Northwich-based Tata Chemicals Europe (TCE) has officially opened the UK’s largest carbon capture plant, signaling a key milestone in the race to meet the UK’s net-zero targets.
Built with an investment of £20 million, the first industrial-scale carbon capture and usage plant in the UK captures 40,000 tonnes of carbon dioxide each year – equivalent to taking over 20,000 cars off the roads and reducing TCE’s carbon emissions by more than 10%.
TCE is one of the leading producers of sodium carbonate, salt, and sodium bicarbonate in Europe. These chemicals are crucial components of a wide range of everyday use items ranging from glass, washing detergents, and pharmaceuticals to food, animal feed, and water purification. TCE’s facility in Northwich, Cheshire, is the only facility in the UK that produces these chemicals.
The carbon capture project will help unlock the future of carbon capture in the UK as it demonstrates the viability of the technology to remove carbon dioxide from power plant emissions and use it in high-end manufacturing applications.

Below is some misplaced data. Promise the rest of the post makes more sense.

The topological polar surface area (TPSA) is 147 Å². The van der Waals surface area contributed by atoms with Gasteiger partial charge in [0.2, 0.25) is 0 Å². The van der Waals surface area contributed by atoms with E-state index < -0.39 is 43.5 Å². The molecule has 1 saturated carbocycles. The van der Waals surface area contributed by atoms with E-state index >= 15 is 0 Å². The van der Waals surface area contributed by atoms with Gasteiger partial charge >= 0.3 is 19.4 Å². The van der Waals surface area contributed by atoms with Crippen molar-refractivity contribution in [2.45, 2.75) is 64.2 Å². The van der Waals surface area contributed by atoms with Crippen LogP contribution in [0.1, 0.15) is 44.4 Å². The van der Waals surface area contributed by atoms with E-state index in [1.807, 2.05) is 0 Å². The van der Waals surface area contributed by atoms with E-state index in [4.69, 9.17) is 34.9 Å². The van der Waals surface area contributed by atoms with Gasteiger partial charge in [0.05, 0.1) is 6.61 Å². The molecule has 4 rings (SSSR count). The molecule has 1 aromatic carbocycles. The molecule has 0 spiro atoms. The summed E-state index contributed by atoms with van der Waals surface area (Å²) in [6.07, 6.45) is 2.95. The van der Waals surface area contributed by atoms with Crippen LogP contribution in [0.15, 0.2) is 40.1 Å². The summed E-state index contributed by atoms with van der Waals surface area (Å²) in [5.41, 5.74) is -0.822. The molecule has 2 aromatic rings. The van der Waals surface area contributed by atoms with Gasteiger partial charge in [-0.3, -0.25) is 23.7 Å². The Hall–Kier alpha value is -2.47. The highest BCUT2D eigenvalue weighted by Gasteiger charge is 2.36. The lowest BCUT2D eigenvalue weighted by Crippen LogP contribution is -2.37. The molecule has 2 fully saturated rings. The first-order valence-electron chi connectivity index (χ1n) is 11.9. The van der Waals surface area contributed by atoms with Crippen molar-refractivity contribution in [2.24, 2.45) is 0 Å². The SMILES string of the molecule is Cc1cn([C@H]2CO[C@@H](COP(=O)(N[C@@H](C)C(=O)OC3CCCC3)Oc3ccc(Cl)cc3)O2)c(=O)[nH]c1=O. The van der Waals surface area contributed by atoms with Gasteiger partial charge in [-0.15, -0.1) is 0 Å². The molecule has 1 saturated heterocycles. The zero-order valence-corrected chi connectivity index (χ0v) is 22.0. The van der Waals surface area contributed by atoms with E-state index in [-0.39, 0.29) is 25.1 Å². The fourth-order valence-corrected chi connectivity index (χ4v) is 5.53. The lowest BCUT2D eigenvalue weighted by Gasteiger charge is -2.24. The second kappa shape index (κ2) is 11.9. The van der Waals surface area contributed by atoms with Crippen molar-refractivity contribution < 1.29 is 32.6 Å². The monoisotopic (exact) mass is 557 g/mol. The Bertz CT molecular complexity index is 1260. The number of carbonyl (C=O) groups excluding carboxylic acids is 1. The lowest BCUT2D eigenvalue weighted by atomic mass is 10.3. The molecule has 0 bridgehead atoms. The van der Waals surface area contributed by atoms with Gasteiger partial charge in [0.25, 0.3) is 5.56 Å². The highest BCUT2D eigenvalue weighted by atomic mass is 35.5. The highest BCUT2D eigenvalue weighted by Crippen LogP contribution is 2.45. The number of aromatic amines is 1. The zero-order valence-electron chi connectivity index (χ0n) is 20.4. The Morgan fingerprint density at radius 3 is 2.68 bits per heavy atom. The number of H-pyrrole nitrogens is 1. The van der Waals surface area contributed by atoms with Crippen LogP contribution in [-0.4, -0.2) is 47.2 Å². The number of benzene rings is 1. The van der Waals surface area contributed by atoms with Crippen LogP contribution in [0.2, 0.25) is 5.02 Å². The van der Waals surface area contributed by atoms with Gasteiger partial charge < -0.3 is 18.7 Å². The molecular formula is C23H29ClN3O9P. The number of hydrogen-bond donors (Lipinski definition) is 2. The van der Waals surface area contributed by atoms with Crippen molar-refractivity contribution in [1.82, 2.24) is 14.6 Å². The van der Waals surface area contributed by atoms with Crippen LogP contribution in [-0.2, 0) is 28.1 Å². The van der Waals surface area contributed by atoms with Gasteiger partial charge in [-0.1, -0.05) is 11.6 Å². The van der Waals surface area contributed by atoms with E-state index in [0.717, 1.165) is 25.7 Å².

In a world-first, carbon dioxide captured from energy generation emissions is being purified to food and pharmaceutical grade and used as a raw material in the manufacture of sodium bicarbonate which will be known as Ecokarb. Ecokarb will be exported to over 60 countries around the world, generating tens of millions of export revenue every year. Much of the Ecokarb generated using this process will be exported for use in hemodialysis to treat people living with kidney disease.
“The completion of the carbon capture and utilization (CCU) demonstration plant enables us to reduce our carbon emissions whilst securing our supply of high purity carbon dioxide, a critical raw material, helping us to grow the export of our pharmaceutical-grade products across the world,” said Martin Ashcroft, Managing Director of Tata Chemicals Europe.
The company says it has removed its carbon intensity by 50% and has a clear roadmap to reduce this by 80% by 2030.
“This cutting-edge plant, backed by £4.2 million government funding, demonstrates how carbon capture is attracting new private capital into the UK and is boosting new innovation in green technologies,” Business and Energy Secretary Kwasi Kwarteng said. “We are determined to make the UK a world leader in carbon capture, which will help us reduce emissions and be a key part of the future of British industry.”
Already generating heat and electricity from one of the most efficient combined heat and power plants in the UK, TCE now produces half the amount of carbon dioxide per kilowatt of electricity generated compared to a typical gas-fired power station.